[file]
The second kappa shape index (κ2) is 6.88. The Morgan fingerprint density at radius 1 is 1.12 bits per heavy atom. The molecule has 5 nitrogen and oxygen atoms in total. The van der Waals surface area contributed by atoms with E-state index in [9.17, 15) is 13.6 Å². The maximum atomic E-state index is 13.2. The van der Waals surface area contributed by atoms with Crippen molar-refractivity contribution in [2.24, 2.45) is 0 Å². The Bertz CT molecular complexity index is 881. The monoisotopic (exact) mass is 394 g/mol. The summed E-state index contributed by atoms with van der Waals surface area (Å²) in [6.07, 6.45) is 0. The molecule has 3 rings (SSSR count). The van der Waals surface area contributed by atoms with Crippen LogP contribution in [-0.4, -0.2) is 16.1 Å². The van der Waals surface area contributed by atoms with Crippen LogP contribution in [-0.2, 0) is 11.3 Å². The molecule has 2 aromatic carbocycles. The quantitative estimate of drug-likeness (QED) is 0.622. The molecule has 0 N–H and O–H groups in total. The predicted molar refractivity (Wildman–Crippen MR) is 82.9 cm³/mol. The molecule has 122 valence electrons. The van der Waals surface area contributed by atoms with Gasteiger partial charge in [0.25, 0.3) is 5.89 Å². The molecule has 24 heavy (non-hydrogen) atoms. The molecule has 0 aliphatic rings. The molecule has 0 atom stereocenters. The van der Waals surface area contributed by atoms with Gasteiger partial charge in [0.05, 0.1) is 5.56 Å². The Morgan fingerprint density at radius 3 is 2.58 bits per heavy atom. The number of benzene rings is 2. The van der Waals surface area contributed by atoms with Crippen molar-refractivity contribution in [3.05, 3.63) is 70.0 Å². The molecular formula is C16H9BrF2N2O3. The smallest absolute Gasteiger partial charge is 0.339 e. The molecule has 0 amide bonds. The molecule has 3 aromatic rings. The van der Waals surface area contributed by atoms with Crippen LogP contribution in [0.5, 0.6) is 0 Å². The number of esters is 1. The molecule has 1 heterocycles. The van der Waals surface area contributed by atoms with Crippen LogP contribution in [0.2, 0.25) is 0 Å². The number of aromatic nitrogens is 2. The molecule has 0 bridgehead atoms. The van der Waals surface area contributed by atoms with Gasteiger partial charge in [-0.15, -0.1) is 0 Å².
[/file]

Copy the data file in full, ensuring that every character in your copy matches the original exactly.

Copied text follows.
The second kappa shape index (κ2) is 6.88. The Morgan fingerprint density at radius 1 is 1.12 bits per heavy atom. The molecule has 5 nitrogen and oxygen atoms in total. The van der Waals surface area contributed by atoms with E-state index in [9.17, 15) is 13.6 Å². The maximum atomic E-state index is 13.2. The van der Waals surface area contributed by atoms with Crippen molar-refractivity contribution in [2.24, 2.45) is 0 Å². The Bertz CT molecular complexity index is 881. The monoisotopic (exact) mass is 394 g/mol. The summed E-state index contributed by atoms with van der Waals surface area (Å²) in [6.07, 6.45) is 0. The molecule has 3 rings (SSSR count). The van der Waals surface area contributed by atoms with Crippen LogP contribution in [-0.4, -0.2) is 16.1 Å². The van der Waals surface area contributed by atoms with Crippen LogP contribution in [-0.2, 0) is 11.3 Å². The molecule has 2 aromatic carbocycles. The quantitative estimate of drug-likeness (QED) is 0.622. The molecule has 0 N–H and O–H groups in total. The predicted molar refractivity (Wildman–Crippen MR) is 82.9 cm³/mol. The molecule has 122 valence electrons. The van der Waals surface area contributed by atoms with Gasteiger partial charge in [0.25, 0.3) is 5.89 Å². The molecule has 24 heavy (non-hydrogen) atoms. The molecule has 0 aliphatic rings. The molecule has 0 atom stereocenters. The van der Waals surface area contributed by atoms with Gasteiger partial charge in [0.05, 0.1) is 5.56 Å². The Morgan fingerprint density at radius 3 is 2.58 bits per heavy atom. The number of benzene rings is 2. The van der Waals surface area contributed by atoms with Crippen molar-refractivity contribution in [3.05, 3.63) is 70.0 Å². The molecular formula is C16H9BrF2N2O3. The smallest absolute Gasteiger partial charge is 0.339 e. The molecule has 0 amide bonds. The molecule has 3 aromatic rings. The van der Waals surface area contributed by atoms with Crippen LogP contribution in [0.5, 0.6) is 0 Å². The number of esters is 1. The molecule has 1 heterocycles. The van der Waals surface area contributed by atoms with Crippen LogP contribution in [0.2, 0.25) is 0 Å². The number of aromatic nitrogens is 2. The molecule has 0 bridgehead atoms. The van der Waals surface area contributed by atoms with Gasteiger partial charge in [-0.15, -0.1) is 0 Å².